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Japanese North Korean Policy Leans towards “Pressure”

Posted December. 26, 2004 22:38,   


The Japanese policy on North Korea is leaning more towards “pressure” rather than “dialogue.” Following the “fake remains” stir, combined with the lack of credibility of the information given from North Korea on the 10 kidnapped Japanese, the voice of pro-dialogue politicians in the political circle have become extremely weak.

Even Prime Minister Junichiro Koizumi, who decided on normalization with North Korea as the pivotal foreign assignment during his term in office, is being pressured by the ruling Liberal Democratic Party (LDP) and the people to apply economic sanctions on North Korea (NK).

A foreign news source in Tokyo indicated, “The Japanese government has so far maintained a cautious attitude towards NK because of the nuclear issue, but there is a great possibility of sanctions against NK to start next year due to anti-NK sentiment further instigated by NK’s insincere attitude.”

On Friday, Deputy Chief Cabinet Secretary Hiroyuki Hosoda discussed the possibility of applying economic sanctions depending on North Korea’s attitude, saying, “If there is no sincerity shown from NK, the Japanese government has no choice but to make this hard decision.” The Japanese press interpreted Deputy Chief Cabinet Secretary Hiroyuki Hosoda’s statement of sanctions against NK as an ultimatum, standing on the side of caution, following Prime Minister Koizumi’s view. Currently, the voice of economic sanctions against NK is louder in the Japanese political circle. Katsuya Okada, the current leader of the opposition Democratic Party, has sided with LDP’s hard-stance towards NK and recently, even the Communist Party has agreed on applying economic sanctions on NK. The Asahi Shimbun reported that since U.S. President George W. Bush will start his second term in office next January with a hard-line stance towards NK’s nuclear issue, it will be easier for Japan to go with the sanctions plan. However, since it will bring tension on the Korean Peninsula, the Japanese government is in a dilemma.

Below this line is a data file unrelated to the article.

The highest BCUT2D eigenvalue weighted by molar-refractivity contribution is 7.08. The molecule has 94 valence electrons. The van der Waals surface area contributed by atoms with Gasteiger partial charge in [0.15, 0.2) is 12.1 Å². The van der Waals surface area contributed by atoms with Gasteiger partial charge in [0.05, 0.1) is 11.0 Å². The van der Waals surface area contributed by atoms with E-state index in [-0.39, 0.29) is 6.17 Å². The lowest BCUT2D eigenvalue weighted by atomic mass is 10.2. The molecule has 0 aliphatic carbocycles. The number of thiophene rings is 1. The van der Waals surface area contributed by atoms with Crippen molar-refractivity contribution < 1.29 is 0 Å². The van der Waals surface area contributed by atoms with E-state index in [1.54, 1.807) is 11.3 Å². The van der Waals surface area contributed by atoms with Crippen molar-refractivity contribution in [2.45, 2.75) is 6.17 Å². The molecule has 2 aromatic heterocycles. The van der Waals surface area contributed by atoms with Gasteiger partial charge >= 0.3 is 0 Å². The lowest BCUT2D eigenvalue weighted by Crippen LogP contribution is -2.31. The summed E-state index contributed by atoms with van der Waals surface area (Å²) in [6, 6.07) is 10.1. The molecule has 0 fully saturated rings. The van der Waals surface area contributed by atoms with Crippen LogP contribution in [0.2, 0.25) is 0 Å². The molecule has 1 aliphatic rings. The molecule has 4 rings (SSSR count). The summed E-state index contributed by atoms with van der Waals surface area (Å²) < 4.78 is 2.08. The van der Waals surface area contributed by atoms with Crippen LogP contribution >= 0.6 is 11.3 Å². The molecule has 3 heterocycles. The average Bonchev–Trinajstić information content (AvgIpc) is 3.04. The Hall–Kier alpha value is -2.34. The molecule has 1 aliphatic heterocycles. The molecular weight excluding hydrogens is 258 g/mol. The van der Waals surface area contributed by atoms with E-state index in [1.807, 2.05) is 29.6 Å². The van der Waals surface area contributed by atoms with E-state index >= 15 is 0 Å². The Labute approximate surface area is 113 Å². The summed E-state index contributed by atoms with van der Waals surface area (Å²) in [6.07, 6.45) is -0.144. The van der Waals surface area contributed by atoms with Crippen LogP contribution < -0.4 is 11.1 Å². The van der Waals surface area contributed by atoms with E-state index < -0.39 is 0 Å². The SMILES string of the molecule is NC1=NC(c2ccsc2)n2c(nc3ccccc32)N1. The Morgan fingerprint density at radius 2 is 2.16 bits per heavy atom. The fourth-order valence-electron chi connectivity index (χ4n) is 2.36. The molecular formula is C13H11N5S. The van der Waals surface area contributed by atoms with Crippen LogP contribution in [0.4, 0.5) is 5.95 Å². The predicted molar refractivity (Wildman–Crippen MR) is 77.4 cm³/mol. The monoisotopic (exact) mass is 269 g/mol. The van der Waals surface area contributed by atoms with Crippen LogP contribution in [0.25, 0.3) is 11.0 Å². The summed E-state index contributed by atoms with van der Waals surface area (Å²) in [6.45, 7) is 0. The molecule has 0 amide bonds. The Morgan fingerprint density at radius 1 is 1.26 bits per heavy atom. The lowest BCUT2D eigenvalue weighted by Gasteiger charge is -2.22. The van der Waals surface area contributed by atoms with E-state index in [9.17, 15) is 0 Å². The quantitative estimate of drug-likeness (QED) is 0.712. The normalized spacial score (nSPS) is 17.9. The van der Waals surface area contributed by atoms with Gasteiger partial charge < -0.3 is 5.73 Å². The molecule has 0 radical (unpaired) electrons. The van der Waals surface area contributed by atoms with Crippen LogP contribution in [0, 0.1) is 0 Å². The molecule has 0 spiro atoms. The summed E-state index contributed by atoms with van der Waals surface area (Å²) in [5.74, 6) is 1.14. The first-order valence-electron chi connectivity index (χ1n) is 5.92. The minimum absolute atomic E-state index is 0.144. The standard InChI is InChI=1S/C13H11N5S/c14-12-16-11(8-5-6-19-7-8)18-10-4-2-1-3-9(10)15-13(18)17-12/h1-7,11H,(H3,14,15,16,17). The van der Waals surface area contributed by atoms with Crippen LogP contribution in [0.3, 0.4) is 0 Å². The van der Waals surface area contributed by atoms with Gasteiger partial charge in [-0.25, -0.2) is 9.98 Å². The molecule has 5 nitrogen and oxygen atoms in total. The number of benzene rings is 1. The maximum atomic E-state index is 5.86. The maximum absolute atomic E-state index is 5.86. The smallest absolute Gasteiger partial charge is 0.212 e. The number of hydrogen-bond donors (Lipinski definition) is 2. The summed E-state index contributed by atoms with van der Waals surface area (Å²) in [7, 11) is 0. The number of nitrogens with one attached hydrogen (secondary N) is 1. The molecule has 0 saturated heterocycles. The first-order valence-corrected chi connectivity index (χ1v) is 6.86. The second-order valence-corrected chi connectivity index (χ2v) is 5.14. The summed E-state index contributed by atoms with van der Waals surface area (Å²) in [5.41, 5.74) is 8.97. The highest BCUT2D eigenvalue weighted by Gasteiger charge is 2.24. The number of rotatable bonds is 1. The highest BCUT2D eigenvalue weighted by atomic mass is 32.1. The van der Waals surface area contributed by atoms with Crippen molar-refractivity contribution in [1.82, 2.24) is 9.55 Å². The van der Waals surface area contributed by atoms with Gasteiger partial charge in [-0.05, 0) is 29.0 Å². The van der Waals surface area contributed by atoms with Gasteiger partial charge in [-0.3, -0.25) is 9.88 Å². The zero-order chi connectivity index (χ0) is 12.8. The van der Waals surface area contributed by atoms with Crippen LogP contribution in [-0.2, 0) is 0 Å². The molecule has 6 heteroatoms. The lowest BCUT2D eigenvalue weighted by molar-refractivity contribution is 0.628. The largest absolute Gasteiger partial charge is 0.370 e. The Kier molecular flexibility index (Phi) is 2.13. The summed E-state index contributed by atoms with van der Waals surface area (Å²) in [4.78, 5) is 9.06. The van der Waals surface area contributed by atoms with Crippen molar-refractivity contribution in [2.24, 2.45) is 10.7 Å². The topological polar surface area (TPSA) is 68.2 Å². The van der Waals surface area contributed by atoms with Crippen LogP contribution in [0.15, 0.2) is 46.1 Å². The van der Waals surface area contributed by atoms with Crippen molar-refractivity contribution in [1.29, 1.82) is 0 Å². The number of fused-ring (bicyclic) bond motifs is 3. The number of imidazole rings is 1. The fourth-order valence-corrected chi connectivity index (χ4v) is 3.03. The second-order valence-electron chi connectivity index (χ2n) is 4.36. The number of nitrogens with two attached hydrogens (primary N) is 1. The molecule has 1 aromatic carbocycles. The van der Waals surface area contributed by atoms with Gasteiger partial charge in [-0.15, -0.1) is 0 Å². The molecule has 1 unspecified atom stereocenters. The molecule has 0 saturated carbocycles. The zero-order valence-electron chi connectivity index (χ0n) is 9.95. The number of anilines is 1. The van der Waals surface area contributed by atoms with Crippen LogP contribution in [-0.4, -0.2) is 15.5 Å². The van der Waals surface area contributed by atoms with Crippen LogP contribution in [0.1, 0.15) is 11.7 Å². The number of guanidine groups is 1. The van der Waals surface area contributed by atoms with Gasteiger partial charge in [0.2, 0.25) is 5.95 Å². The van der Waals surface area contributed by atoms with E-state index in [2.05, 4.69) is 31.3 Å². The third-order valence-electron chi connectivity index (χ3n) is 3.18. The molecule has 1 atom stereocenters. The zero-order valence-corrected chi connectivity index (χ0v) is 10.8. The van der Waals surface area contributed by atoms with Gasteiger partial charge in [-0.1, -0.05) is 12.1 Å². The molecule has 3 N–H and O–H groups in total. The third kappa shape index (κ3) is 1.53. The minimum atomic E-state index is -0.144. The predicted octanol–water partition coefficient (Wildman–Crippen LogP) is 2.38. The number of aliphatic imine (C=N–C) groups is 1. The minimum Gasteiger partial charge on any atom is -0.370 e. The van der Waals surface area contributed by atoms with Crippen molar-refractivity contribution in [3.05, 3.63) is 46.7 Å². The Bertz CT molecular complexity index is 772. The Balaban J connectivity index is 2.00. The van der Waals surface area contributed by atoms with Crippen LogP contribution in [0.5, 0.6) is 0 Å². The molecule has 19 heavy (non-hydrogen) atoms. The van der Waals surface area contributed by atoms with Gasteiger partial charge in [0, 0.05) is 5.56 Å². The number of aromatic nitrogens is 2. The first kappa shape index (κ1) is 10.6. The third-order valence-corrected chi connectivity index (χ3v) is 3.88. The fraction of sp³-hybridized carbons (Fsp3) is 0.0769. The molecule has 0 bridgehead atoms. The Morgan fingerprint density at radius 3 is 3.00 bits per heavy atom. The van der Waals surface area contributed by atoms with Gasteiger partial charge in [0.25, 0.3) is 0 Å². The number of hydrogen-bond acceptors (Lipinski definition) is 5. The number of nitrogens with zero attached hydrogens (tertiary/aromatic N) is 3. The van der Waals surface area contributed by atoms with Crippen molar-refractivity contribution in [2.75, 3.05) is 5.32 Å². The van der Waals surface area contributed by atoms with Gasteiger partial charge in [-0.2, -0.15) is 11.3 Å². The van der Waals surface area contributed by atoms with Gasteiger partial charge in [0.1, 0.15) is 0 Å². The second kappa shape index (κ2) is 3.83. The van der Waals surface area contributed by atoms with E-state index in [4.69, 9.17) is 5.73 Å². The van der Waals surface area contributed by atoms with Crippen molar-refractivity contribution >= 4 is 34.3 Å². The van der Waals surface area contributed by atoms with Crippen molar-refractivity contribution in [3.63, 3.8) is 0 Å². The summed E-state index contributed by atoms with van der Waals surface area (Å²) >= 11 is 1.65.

Won-Jae Park parkwj@donga.com